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Special film of Waiting for Godot at National Gallery, dinner after

  • Jan 8, 2012 · 3:00 PM
  • East Wing, National Gallery of Art

Waiting for Godot by Samuel Beckett is one of the most famous plays in history.  It ushered in a new era of theater that would include Harold Pinter, Tom Stoppard, David Mamet and many many others.  This is a famed teleplay from the short-lived but celebrated early 1960s WNTA-TV series Play of the Week, features Zero Mostel as Estragon and Burgess Meredith as Vladimir. "Godot and Play of the Week exemplify the potential heights the small screen could reach as a legitimate venue for meaningful and challenging dramatic arts"—Mark Quigley. (Alan Schneider, 1961, DigiBeta, 102 minutes) From the UCLA Film and Television Archive

This is one of the only screen adaptations of Godot, so if you've never seen it, you're in for a treat.  We'll meet at 3 so we can assess if we need to be in line early. Film starts at 4:30.  If not, we can go get a snack at the cafeteria or walk through some of the wonderful rooms there.  Afterwards, reservations have been made at Teaism for dinner and discussion.

There will also be a short film preceding Godot. Film, Samuel Beckett's only screenplay (the writer supervised the production as well), is a 20-minute, almost silent short, at once an abstraction and a deeply moving meditation. An aging and weary Buster Keaton engages in a kind of face-off with the camera lens and, by extension, with the world itself. Film's noted cinematographer was Boris Kaufman. (Alan Schneider, 1965, 35 mm, 20 minutes) Preservation funded by The Film Foundation and administered by the National Film Preservation Foundation

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  • Barbara

    It was a very nice experience. I'm looking forward to the next.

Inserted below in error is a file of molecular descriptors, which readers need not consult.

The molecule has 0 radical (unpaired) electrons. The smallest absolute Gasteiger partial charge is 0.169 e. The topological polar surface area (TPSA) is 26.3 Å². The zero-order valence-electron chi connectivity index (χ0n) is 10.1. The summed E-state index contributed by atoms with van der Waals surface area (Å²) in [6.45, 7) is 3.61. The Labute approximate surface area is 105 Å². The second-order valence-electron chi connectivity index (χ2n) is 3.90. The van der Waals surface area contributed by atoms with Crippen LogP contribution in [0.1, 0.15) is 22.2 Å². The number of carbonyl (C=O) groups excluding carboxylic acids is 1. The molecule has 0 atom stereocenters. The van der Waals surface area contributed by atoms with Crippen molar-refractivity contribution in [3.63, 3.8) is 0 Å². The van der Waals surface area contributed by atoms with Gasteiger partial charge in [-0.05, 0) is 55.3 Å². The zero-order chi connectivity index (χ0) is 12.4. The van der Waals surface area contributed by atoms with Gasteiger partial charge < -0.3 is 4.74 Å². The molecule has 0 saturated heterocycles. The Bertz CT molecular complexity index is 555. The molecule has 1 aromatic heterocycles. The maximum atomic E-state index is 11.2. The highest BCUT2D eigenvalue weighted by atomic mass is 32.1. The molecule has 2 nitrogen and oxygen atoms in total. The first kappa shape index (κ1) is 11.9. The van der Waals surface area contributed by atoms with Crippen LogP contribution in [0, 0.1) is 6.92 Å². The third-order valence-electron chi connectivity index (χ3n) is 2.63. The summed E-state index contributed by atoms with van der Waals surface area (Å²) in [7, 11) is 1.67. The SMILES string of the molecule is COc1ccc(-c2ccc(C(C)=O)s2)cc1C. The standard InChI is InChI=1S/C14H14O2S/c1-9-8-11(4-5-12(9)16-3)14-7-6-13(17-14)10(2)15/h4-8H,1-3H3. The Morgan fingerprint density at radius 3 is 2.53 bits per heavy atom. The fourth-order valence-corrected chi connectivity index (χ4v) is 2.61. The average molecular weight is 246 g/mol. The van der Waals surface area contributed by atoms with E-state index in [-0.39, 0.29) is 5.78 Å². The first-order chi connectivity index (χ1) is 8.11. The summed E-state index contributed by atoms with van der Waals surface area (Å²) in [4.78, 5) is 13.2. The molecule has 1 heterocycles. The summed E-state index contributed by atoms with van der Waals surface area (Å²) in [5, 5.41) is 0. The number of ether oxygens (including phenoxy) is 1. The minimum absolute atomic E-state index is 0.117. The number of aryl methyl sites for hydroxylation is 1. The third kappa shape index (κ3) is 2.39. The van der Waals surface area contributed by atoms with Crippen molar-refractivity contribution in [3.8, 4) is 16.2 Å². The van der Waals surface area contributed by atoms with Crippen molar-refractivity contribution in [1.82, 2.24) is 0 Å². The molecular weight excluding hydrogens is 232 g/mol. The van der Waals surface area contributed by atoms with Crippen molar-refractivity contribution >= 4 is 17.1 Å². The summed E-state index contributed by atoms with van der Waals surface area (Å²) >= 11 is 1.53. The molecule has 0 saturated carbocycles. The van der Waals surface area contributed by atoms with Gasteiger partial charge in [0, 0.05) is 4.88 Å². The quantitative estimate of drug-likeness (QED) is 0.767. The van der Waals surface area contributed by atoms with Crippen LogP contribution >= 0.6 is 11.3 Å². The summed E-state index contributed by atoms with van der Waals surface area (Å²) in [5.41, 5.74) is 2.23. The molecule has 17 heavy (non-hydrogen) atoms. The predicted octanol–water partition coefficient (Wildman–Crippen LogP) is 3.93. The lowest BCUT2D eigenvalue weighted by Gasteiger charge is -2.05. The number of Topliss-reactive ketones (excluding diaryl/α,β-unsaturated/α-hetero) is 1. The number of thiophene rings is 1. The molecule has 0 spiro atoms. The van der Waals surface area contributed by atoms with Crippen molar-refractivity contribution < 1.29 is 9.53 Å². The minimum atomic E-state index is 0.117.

January 9, 2012

  • A former member
    A former member

    I had a great time meeting everyone and discussing the film over dinner; it was a truly refreshing experience. I had no idea what to expect so my feelings about the film don't really count for much towards my rating but for what it's worth I am glad I got to see something that I wouldn't necessarily chosen on my own.

    January 9, 2012

  • David

    Two unanswered questions came up in our discussion of "Waiting for Godot": (1) Was Samuel Beckett an atheist? Answer (per Wikipedia): As a witness in a lawsuit, Beckett was asked "whether he was a Christian, Jew or atheist. Beckett replied, 'None of the three.'" (2) Why do the four adults in "Waiting for Godot" wear bowler-type hats? Answer: in the printed editions of the play, in a footnote, Beckett specified "All four wear bowlers."

    January 9, 2012

  • David

    Two unanswered questions came up in our discussion of "Waiting for Godot": (1) Was Samuel Beckett an atheist? Answer (per Wikipedia): As a witness in a lawsuit, Beckett was asked "whether he was a Christian, Jew or atheist. Beckett replied, 'None of the three.'" (2) Why do the four adults in "Waiting for Godot" wear bowler-type hats? Answer: in the printed editions of the play, in a footnote, Beckett specified "All four wear bowlers."

    January 9, 2012

  • Mary Frances K.

    While this has merit, it was a long play. I should have read about it before I came. I got lost in the middle. I agree that Godot could have been God, given the many biblical references made during the play.
    I had to go home and could not go to the dinner.

    January 9, 2012

  • Jackie

    Thank you.

    January 8, 2012

  • Ronn

    Yes, I'll have a sign and our group should be easy to spot. We'll stand outside the auditorium from 3 to 3:15 and then decide if we need to get in line or can just wander about a bit in the galleries.

    January 8, 2012

  • Jackie

    Does anyone know if the organizer will carry a sign or wear a unique scarf/sweater so that they are easy to spot in a crowd?

    January 8, 2012

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